Different routes of stem cell administration include intracoronary (Vulliet et al., 2004; Liu et al., 2016; Vilahur et al., 2017), transendocadial method (Amado et al., 2005), systemic method (Barbash et al., 2003), and intravenous method (Kulandavelu et al., 2016). Extremely low cell retention after transplantation is the most critical barrier to the application of stem cell therapy for cardiac repair. As much as 1.5% of transplanted stem cells accumulated in the myocardium after only 2 h (Al Kindi et al., 2008). NPs may be a potential approach to address this problem. It has been demonstrated that NPs can enhance stem cell retention by providing a cardiac-specific extracellular matrix (ECM) environment (include impacts some signal pathway), affecting the focal adhesion complex of myocardial MSCs (Bejleri et al., 2018), promoting the interactions with cardiomyocytes and affecting lysosomal function in ischemic environments (Popara et al., 2018). Magnetic NPs seem to resolve this accumulation to some extent. This ameliorating effect may be associated with the magnetic field, and the retention of SPION-labeled stem cells may be significantly enhanced. The SPIONs can be applied not only for tracking stem cells but also for studying other aspects in a magnetic field. The advantage of magneto-electroporation in the delivery of cardiac stem cells is that it reduces the incubation time needed for NPs to label the cells markers (Calin et al., 2013). A study found that using SPION-labeled MSCs in the presence of a magnetic field might enhance cell homing of MSCs at the site of injury and contribute to the improvement of cardiac function and attenuation of injury after heart failure (Naseroleslami et al., 2018). The recruitment and leaching of Ly6Chigh mononuclear cells in the ischemic heart were associated with the signal transduction of the chemokine ligand 2/chemokine receptor 2 (CCR2), which was required to control pro-inflammatory monocytes and enhance the inflammatory microenvironment that adversely affects MSCs transplantation. A study applied photoluminescent porous SNPs and MSCs loaded with silencing CCR2 for the treatment of ischemic myocardial injury (Lu et al., 2015). The silencing CCR2 moiety targeted the expression of CCR2 in Ly6Chigh inflammatory monocytes, reducing the accumulation of these cells during infarction, thereby enhancing the efficacy of MSC transplantation and myocardial remodeling. Figure 1 shows the mechanisms of NPs combined with stem cells and applied for cardiac regeneration.
Figure 1. The mechanisms of NPs combined with stem cells and applied for cardiac regeneration. This figure sets an example of NPs used in myocardial infarctions. NPs, nanoparticles.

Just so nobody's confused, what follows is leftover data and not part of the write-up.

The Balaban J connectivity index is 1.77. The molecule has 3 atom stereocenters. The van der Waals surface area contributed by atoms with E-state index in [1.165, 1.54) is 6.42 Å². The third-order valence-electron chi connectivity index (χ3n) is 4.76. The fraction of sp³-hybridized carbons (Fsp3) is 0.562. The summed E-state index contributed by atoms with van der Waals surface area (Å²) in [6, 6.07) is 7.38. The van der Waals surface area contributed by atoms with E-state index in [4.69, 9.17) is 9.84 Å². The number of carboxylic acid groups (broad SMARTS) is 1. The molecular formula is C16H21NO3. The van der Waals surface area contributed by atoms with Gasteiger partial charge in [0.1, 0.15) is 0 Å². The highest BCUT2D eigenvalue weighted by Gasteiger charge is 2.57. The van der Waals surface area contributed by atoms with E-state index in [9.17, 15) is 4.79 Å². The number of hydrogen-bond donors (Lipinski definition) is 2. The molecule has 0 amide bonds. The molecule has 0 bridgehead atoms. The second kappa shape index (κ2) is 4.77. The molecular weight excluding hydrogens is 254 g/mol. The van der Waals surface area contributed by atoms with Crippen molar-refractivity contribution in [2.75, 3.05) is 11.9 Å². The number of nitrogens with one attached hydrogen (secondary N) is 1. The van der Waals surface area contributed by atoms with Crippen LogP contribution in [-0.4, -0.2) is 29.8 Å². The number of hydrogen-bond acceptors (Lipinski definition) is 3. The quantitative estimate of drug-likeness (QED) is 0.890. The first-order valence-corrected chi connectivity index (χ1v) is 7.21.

NPs’ Application in Peripheral Vascular Regeneration
NPs Facilitate the Proangiogenic Effect of Stem Cells
The advantages of cell-based therapy with NPs have been proven in many practices. For example, MSCs have been demonstrated to augment collateral perfusion through paracrine mechanisms (Kinnaird et al., 2004). Compared with the use of proangiogenic factors alone, the efficiency of induced angiogenesis was more stable and lasted longer with a combination of stem cells and NPs. Recently, a study proposed that tethering the adipose-derived stem cells (ADSCs) surface with NPs releasing tumor necrosis factor α, also named nanostimulators, stimulated cellular secretory activity in situ, and the results showed that ADSCs with tethered nanostimulators promoted vascularization in a 3D microvascular chip and enhanced the recovery of cell perfusion, animal walking and muscle mass in murine ischemic hind limbs compared to the effect of untreated ADSCs (Leong et al., 2020). Another study has proven that human MSCs incubated with magnetic NP-containing liposomes showed increased expression of vascular endothelial growth factor (VEGF) and a reduced apoptosis rate in unilateral hind limb ischemic animal models compared to these effects in the control group (Ishii et al., 2011). Similarly, a study showed that chitosan oligosaccharide/heparin NPs had a high cytokine-loading capacity and allowed cytokines to maintain stable bioactivity longer in an environment at physiological pH in vitro (Wang et al., 2015a). In recent years, metal nanomaterials have offered the potential to improve the efficiency of vascular regeneration. A study in 2004 firstly proved that AuNPs have angiogenesis properties. The plausible mechanism could be that controlled reactive oxygen species generation and consequently reduced redox signaling (Nethi et al., 2014). A similar mechanism was proven in the treatment of hepatic ischemia-reperfusion using ceria NPs (Ni et al., 2019). Later, another study indicated that VEGF on fibronectin-incorporated AuNPs promoted MSCs migration through the endothelial oxide synthase/metalloproteinase signaling pathway, which promoted MSC proliferation and increased the biocompatibility of the particle (Chen et al., 2018). Table 4 shows NPs applications in promoting stem cells to secrete factors related to angiogenesis.